Bath accessories for senior comfort
Outfitting the senior's bathroom with assistive devices will enable independence
Most of us do not give the design or construction of our home interior or exterior more than a passing thought, other than liking it or not. That is, until we get older and suddenly we cannot climbs stairs or get in and out of the bathtub by ourselves.
Seniors are faced with all kinds of obstacles that prevent them from living alone and independently. In a flash, your independence is gone and you are requiring help for nearly everything.
Seniors want to maintain their freedom and independence, at least as long as is possible. Creating a senior-friendly bathroom is a good place to start. The senior bath accessories and assistive device industry is huge now that the Baby Boomers have reached and gone beyond retirement age and are starting to experience some physical limitations. In addition, many Baby Boomers are caring for their aging parents, who are living longer and opting to stay out of nursing homes as long as possible.
Senior bath accessories are readily available and can make it possible for your parents or yourself to continue living independently.
If you love taking baths and do not want to switch to showering there are walk-in tubs available. This is a great senior bath accessory, or necessity, for those who can not dream of giving up their relaxing baths. A door opens and you step into, rather than climb into, your bathtub.
Getting in and out of the tub can be a real problem for the elderly. A walk-in tub will provide easy and safe access to the tub. Once inside you sit on the built-in seat. Some of these tubs feature thermostatically controlled hot water so there is no chance that you will burn yourself
There are also roll-in showers, which can accommodate a wheelchair and are a tremendous senior bath accessory. There are transfer showers that feature little, if any, curb. You step into the shower unit and then sit down on the chair that is within the shower. A hand held shower head enables you to shower yourself, and wash your hair, while sitting down.
Pull bars can be installed in, or by, your tub, shower or toilet, which enable you to support yourself as you get in and out of the tub or shower and aid you when getting up from the toilet. If you have problems with dizziness, purchase and install a dual level bathtub rail, an easy living solution, which attaches to the tub and will assist you by helping you steady yourself as you stand up.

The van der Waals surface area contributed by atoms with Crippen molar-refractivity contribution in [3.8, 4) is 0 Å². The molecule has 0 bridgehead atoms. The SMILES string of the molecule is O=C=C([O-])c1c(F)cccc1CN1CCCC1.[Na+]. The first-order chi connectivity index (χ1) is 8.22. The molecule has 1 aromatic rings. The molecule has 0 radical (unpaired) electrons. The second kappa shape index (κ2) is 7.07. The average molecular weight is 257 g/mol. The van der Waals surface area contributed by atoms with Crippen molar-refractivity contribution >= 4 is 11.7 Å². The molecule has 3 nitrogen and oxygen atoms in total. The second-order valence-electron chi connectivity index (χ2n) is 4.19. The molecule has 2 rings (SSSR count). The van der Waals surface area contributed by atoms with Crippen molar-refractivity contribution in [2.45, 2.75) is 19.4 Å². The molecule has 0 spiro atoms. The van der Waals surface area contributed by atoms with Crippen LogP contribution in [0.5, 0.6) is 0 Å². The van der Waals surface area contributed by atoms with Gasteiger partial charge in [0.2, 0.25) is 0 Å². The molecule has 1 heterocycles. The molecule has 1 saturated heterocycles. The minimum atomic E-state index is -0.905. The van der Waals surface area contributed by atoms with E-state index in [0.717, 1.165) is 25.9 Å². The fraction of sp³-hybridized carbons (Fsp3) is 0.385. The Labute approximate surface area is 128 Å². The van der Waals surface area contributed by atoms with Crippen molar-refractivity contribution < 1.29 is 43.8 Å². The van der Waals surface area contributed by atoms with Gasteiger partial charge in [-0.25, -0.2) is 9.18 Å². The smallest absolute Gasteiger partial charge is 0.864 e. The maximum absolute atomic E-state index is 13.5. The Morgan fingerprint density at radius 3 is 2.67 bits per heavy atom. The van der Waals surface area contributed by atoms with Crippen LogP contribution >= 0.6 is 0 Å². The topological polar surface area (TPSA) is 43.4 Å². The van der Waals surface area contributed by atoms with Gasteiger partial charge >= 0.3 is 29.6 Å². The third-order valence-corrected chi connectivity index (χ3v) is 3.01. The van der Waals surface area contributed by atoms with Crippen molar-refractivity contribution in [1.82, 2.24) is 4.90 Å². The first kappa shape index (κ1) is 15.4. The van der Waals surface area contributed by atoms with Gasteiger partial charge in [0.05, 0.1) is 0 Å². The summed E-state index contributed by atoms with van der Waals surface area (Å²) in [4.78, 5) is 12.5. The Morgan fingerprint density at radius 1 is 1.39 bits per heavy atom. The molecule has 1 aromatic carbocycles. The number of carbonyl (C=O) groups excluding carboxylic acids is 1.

Another one of the many senior bath accessories to consider buying is a toilet seat especially designed for the elderly and handicapped. This is an excellent accessory because this type of toilet seat raises the seat up several inches because it is thicker than your regular toilet seat. This makes it easier for the senior to lower himself down onto the seat and also rise from the toilet.
If you can no longer make it into the bathroom when you need to go, invest in a potty chair that you can place wherever you need it to be. There are a variety of commode chairs available including a bedside commode chair and a rolling commode chair for use in the shower. A commode called the Guardian Toilet Safety Frame is good for those suffering from dizziness and imbalance. It is designed with cantilevered arms that maximize user comfort and transfer flexibility.
Consider putting carpet on your bathroom floor because a tile floor can become slippery when wet and you may fall.
Remove all electrical appliances, such as a hairdryer, from the senior bathroom and install them at a dressing table in the bedroom.
Think about replacing your vanity with a pedestal sink, which prevents stubbing your toes against the vanity. Do not leave items on the floor that the senior can stumble over.
If you are starting from scratch, install lower shelves and medicine cabinets so that a person in a wheelchair can have ready access.
Put non-slip mats inside the bathtub and shower to safeguard against falls and put shampoo and soap holders at a reachable height, since many seniors are seated while bathing or in a wheelchair.
One final tip: You might want to put a phone in the bathroom so the senior has a way to call for help if necessary. A lifeline may be one of the most important bath accessories that any senior can have.